Thursday, December 17, 2009

On the meeting of the UNESCO National Commission

I just listened to a three hour long teleconference of the U.S. National Commission for UNESCO. The Commission had been inactive for more than a year as a result of the change over from the Bush to the Obama administration.

Those listening were treated to a talk by David Killion, the U.S. Ambassador to UNESCO speaking from Paris, and from Esther Brimmer, the Assistant Secretary of State. Elizabeth Kannick, the new caretaker of the National Commission did a great job of keeping the process going. It seems clear that the Obama appointees are going to allow the National Commission a much broader and more active role than did their predecessors.

As constituted, one-third of the Commissioners are rotated each year, with terms of office ending at the end of December. The outgoing administration had not made new appointments to replace the people leaving at the end of last year, and so the Obama folk are going to have to appoint 2/3rds of the 100 members.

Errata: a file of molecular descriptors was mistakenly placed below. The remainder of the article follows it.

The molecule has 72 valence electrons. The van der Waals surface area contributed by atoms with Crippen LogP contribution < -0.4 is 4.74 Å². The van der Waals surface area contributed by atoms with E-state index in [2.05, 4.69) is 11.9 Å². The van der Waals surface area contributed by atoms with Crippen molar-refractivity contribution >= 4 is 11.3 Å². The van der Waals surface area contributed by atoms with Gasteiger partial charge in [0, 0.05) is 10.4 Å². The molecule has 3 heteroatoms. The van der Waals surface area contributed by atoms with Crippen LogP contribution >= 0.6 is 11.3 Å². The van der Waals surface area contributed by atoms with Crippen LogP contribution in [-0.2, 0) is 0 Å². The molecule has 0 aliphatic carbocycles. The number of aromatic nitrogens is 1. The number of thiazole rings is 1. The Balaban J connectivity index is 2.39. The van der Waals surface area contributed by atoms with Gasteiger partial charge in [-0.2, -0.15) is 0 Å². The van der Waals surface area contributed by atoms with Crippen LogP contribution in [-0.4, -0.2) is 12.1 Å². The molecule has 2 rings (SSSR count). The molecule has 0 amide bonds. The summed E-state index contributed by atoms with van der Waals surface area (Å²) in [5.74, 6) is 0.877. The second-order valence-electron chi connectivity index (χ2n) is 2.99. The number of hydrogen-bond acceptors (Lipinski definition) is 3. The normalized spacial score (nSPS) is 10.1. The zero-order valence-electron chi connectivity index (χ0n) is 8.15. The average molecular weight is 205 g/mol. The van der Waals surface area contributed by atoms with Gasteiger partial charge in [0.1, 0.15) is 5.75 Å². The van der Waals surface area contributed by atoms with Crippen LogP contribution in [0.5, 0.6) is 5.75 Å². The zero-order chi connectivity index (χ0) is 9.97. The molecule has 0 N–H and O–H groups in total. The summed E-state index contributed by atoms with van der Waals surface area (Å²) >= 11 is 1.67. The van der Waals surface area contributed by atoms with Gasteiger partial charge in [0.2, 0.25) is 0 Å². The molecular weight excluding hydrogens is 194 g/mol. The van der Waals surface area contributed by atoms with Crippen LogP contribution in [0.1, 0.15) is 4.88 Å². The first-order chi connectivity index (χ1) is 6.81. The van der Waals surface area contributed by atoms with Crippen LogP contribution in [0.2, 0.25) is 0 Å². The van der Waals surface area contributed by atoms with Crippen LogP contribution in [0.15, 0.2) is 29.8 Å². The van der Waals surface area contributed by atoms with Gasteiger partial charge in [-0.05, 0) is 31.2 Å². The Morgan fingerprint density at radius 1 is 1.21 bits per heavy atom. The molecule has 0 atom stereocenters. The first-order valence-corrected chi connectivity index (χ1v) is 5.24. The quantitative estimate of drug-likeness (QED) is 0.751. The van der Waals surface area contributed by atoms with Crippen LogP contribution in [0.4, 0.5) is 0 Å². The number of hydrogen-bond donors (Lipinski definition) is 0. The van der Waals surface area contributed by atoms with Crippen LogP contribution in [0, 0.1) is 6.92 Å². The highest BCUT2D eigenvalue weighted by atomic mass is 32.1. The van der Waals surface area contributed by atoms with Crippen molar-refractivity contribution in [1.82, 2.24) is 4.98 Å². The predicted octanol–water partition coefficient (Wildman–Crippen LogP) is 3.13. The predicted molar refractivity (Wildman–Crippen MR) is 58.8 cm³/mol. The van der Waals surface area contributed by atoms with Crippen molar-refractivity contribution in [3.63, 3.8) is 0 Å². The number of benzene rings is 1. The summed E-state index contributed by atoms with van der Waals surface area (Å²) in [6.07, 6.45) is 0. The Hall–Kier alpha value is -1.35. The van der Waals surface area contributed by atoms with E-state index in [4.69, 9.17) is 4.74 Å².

One thing I found of concern. The recent General Conference created a number of new UNESCO initiatives and the United States is clearly interested in UNESCO doing more in some of its key areas of responsibility. However, the Organization is being held to a minimal-growth budget. I realize that we are in a period of budgetary restraint, but doing more with less is not always possible. While the United States is the largest contributor to UNESCO, getting UNESCO to do something that we would otherwise have to do bilaterally gives us four-to-one leverage of our contribution. And for some purposes, UNESCO does things better than we could do bilaterally.

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